Is there a difference between allowing students their voice and encouraging their voice?

On Monday, we kicked off The Easiest Book Study Experience, Ever! with a chat among a group of educators preparing to work with my book Making Your Teaching Something Special over the coming weeks.

Tonya Barra, a special ed teacher and reading specialist grappled with the question above about voice as we discussed experiences that have made us better teachers.

Another participant, Alex Valencic, posted that he joined the study because he is “excited to think about how rapport with students relates to fostering inquiry.”

We call this book club shindig the “easiest ever” because you actually don’t have to read that much. Each week, you pick a chapter from the area we’re covering based on the title intriguing you. As chapters are typically about two-three pages long, you have plenty of time to make your way into what folks are sharing in the online space.

Note the lack of stress for this participant:

sweet dream by Elena Loshina from Unsplash (license)

What are the areas for each week we will explore?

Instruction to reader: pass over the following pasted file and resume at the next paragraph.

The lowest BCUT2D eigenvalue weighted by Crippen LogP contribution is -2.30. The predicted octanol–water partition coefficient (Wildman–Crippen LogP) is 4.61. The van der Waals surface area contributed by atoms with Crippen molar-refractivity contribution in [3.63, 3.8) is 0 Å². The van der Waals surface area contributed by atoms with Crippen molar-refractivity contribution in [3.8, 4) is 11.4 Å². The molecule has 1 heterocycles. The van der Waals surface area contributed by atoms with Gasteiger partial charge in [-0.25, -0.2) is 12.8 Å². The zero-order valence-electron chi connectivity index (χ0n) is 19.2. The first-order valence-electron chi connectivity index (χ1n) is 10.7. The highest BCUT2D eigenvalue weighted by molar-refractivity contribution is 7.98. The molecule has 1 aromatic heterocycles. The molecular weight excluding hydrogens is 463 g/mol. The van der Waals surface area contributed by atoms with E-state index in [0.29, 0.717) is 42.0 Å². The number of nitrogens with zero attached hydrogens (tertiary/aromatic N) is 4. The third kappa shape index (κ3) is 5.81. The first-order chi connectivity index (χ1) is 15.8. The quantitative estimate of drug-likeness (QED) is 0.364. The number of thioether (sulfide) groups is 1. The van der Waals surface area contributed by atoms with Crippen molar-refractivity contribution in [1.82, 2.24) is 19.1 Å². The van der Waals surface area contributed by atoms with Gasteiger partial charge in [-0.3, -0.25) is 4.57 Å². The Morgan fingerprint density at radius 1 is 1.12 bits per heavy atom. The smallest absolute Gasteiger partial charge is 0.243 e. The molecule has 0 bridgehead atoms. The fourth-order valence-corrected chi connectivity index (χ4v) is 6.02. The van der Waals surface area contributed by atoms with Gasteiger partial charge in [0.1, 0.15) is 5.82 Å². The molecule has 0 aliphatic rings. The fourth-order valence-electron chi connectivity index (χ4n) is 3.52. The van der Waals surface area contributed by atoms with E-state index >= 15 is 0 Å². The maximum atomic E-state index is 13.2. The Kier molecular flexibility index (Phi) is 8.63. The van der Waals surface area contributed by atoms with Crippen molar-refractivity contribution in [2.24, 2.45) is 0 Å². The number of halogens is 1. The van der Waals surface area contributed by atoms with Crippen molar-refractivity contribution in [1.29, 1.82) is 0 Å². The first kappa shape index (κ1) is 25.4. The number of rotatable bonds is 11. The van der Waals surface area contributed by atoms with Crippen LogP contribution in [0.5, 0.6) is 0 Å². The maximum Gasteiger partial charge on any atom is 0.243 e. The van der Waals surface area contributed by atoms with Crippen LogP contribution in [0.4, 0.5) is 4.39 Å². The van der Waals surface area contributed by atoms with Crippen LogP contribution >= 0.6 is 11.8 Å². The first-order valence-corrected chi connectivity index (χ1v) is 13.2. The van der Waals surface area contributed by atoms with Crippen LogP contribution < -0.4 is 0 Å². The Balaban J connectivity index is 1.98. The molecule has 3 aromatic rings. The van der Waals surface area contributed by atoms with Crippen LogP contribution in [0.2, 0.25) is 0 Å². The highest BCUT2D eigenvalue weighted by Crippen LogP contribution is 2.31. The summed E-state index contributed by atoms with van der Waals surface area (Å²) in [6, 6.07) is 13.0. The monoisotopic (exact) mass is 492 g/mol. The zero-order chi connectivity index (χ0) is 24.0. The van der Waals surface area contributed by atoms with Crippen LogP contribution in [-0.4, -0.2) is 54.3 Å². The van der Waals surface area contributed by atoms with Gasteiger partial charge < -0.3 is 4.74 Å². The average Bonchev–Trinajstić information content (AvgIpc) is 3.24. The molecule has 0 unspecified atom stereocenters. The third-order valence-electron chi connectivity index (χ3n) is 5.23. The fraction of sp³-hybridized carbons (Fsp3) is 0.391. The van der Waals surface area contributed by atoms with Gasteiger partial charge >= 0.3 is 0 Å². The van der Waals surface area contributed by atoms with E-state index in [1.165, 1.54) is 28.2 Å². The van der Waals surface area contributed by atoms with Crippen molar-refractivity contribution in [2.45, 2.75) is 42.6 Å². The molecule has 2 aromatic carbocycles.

• rapport with students
  • assignments and assessments
  • delivery
  • collegiality and professionalism
  • logistics

The online space is the Participate realm for Illinois Computing Educators. We kick things into high gear over the coming week, and you are invited to join in.

The first step is a free account on Participate (start here), and the second is to read and contribute to the ideas!

Next Monday evening (July 23rd) at 7:00p Central time (5:00p Pacific, 8:00p Eastern, 2:00a Tuesday Cape Town, and noon on Tuesday in Sydney – humble apologies if I left your time zone out), we’ll do another half-hour Twitter chat. Pro tip: joining from within Participate allows you to contribute with the #iceilchat tag automatically appended to your posts. Nice feature, that, and for me, it’s easier than taking part from Twitter’s home page.

Posting about a book club focused on one’s own book may seem self-serving, and that’s because from one perspective, it is. However, a portion of the proceeds from the sale of the book go toward the educational activities of Next Vista for Learning. That is to say, I hope you’ll join in both to get better as a teacher and also to help a good cause. It’s not too late!

Earlier this month I posted the July Next Vista newsletter. If what you find inspires you, feel free to sign up to get the email each month letting you know about all the goodies we pack into our amiable missive. 

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